22. 22. www.UserWiseConsulting.com Copyright © 2018, UserWise, Inc. Candidate Devices: Colleague Infusion Pump The Colleague® IV infusion pump could shut down while delivering critical medication to patients. The reason for this was that the “on/off” key was so close to the “start” key that nurses would often inadvertently turn the pump off when they intended to start delivery. Over 206,000 Colleague infusion pumps, used mostly in hospitals, were recalled by the FDA.3,4 (Can build many tasks into 1 scenario) 22
  23. 23. www.UserWiseConsulting.com Copyright © 2018, UserWise, Inc. Candidate Devices: MiniMed Paradigm Real-Time Revel 723 System There was a statistically significant difference in training times and error rates between the t:slim and Revel groups. The training time difference represented a 27% reduction in time to train on the t:slim versus the Revel pump. There was a 65% reduction in participants’ use error rates between the t:slim and the Revel group. The t:slim Pump had statistically significant training and usability advantages over the Revel pump. Conclusions: The reduction in training time may have been a result of an optimized information architecture, an intuitive navigational layout, and an easy-to-read screen. The reduction in use errors with the t:slim may have been a result of dynamic error handling and active confirmation screens, which may have prevented programming errors Usability and Training Differences Between Two Personal Insulin Pumps Noel E. Schaeffer, PhD, Linda J. Parks, MS, RN, CDE, Erik T. Verhoef, MBA, ... First Published October 14, 2014 Research Article https://doi.org/10.1177/1932296814555158 . 23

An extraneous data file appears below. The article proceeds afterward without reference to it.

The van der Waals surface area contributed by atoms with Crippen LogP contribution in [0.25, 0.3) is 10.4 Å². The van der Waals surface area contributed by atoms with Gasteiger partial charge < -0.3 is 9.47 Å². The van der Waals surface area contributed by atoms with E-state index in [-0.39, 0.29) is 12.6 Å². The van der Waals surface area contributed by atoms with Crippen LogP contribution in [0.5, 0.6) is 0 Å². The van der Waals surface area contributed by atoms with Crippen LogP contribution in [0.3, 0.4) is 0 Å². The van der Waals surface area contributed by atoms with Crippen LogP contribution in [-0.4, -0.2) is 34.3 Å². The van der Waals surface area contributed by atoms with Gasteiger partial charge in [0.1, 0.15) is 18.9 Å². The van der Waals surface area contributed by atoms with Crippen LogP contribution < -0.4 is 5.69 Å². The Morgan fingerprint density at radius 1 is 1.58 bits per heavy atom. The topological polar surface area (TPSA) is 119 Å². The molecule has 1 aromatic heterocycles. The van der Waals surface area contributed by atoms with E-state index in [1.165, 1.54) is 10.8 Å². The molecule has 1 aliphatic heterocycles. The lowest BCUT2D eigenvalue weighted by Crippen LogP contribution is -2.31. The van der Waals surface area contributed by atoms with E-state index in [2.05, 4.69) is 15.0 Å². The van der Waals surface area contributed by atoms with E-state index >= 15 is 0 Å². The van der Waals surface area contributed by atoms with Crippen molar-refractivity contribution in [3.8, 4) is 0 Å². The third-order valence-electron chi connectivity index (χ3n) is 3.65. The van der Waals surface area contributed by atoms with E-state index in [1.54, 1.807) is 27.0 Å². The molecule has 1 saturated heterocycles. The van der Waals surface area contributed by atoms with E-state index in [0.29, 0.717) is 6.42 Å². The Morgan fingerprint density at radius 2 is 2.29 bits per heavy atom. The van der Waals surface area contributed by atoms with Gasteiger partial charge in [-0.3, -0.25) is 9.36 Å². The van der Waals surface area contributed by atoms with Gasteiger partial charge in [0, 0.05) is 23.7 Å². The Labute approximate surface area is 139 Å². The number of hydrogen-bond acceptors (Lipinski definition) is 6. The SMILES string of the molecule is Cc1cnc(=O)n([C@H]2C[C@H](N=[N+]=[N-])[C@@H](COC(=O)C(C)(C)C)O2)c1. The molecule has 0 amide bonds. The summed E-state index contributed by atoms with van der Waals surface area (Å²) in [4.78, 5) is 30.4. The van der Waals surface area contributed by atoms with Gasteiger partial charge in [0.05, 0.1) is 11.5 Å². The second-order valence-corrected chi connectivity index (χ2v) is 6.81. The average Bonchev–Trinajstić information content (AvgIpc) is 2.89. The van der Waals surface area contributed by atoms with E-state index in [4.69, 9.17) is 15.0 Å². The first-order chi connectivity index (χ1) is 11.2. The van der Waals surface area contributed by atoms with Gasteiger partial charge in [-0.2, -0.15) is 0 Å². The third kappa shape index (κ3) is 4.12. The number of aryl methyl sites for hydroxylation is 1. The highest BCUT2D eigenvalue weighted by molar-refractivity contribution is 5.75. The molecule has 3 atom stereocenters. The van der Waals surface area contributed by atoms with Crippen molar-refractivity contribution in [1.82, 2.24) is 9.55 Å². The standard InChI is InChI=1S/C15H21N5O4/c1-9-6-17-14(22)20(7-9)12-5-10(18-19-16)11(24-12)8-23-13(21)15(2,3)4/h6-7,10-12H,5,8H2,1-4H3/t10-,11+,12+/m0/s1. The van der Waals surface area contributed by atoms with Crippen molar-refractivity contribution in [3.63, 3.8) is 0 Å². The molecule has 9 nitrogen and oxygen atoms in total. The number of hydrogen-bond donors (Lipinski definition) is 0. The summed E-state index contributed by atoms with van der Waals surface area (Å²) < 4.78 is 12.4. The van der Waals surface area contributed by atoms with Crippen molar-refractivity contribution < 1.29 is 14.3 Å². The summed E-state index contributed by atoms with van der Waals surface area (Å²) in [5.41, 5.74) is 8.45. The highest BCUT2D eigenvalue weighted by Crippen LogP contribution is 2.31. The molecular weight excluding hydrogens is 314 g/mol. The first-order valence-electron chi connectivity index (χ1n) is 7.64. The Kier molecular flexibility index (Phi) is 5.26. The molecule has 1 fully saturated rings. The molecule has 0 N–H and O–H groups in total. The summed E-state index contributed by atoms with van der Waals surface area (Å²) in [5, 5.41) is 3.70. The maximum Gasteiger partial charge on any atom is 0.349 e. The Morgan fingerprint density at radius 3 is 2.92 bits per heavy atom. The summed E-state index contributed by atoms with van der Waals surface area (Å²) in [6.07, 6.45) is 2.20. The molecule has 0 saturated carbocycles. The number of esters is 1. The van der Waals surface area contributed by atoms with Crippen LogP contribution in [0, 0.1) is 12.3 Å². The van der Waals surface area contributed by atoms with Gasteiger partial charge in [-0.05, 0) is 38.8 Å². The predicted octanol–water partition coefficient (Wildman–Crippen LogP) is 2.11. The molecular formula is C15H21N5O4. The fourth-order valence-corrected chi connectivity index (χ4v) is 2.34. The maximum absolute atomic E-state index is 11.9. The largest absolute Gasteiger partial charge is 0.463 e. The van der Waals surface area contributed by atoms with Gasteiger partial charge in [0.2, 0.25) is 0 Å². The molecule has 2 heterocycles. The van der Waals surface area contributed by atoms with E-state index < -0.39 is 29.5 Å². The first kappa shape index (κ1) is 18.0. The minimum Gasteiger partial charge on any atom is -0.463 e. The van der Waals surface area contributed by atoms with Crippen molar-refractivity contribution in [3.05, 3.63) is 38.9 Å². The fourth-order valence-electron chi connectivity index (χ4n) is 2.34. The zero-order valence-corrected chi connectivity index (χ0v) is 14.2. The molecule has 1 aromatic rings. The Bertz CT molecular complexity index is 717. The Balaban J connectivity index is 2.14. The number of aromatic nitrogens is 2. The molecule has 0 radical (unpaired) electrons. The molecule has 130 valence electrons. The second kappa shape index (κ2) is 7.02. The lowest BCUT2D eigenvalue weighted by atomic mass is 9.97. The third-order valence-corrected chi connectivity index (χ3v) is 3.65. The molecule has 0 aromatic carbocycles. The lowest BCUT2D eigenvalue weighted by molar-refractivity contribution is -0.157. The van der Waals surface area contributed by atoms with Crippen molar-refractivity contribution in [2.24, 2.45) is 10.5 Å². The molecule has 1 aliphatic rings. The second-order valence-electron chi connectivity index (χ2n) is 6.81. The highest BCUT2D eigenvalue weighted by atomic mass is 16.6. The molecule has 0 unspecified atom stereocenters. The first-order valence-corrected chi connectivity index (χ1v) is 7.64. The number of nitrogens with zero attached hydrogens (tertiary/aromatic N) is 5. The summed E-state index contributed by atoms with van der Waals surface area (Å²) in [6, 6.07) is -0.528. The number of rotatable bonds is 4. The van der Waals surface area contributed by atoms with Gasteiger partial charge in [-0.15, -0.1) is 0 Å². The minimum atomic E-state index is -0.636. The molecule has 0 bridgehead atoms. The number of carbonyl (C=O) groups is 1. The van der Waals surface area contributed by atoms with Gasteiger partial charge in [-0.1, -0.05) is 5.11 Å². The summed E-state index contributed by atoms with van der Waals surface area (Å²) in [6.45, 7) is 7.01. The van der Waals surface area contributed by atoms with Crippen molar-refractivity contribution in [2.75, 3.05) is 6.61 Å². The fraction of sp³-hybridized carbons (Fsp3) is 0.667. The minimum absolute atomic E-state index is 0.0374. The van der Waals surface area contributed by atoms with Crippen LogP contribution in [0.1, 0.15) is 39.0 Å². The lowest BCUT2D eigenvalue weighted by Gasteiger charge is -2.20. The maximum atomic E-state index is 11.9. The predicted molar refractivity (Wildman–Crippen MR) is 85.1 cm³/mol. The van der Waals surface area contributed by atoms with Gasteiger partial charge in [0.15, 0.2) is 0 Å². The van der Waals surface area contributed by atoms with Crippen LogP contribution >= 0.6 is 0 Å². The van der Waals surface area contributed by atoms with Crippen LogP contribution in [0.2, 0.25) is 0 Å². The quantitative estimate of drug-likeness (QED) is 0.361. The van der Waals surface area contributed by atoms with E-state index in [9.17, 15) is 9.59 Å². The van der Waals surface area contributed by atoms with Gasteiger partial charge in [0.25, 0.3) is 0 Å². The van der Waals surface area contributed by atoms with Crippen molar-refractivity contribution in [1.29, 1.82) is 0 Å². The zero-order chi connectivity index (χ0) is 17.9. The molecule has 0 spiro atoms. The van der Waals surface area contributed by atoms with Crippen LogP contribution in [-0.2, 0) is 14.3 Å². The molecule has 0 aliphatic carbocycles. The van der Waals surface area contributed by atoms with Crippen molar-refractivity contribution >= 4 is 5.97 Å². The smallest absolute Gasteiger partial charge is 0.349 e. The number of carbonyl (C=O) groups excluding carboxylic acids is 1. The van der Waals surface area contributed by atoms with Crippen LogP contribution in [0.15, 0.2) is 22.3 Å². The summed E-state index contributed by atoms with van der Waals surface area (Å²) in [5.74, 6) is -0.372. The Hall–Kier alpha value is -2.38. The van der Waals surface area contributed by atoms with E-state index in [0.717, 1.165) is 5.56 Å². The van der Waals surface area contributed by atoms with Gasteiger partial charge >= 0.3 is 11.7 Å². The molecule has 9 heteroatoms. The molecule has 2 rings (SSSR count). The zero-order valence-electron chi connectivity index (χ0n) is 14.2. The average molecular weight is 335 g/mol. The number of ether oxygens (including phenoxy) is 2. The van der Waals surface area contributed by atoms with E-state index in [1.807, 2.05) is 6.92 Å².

24. 24. www.UserWiseConsulting.com Copyright © 2018, UserWise, Inc. Statistical Plan 24
  25. 25. www.UserWiseConsulting.com Copyright © 2018, UserWise, Inc. Statistical Sample Size Plan 25 An effect size of 0.407 was used in power calculations to determine a minimum sample size of 111 participants was needed for the main phase of the study. This initial estimate was based on preliminary data available, however the effect size and corresponding power calculations need to be supported with additional data by means of one of the following options: ● 1. Obtain effect size from de-identified data from companies that have conducted training decay studies, 2. Obtain study results from companies that have conducted training decay studies, or 3. Conduct a literature review of relevant published studies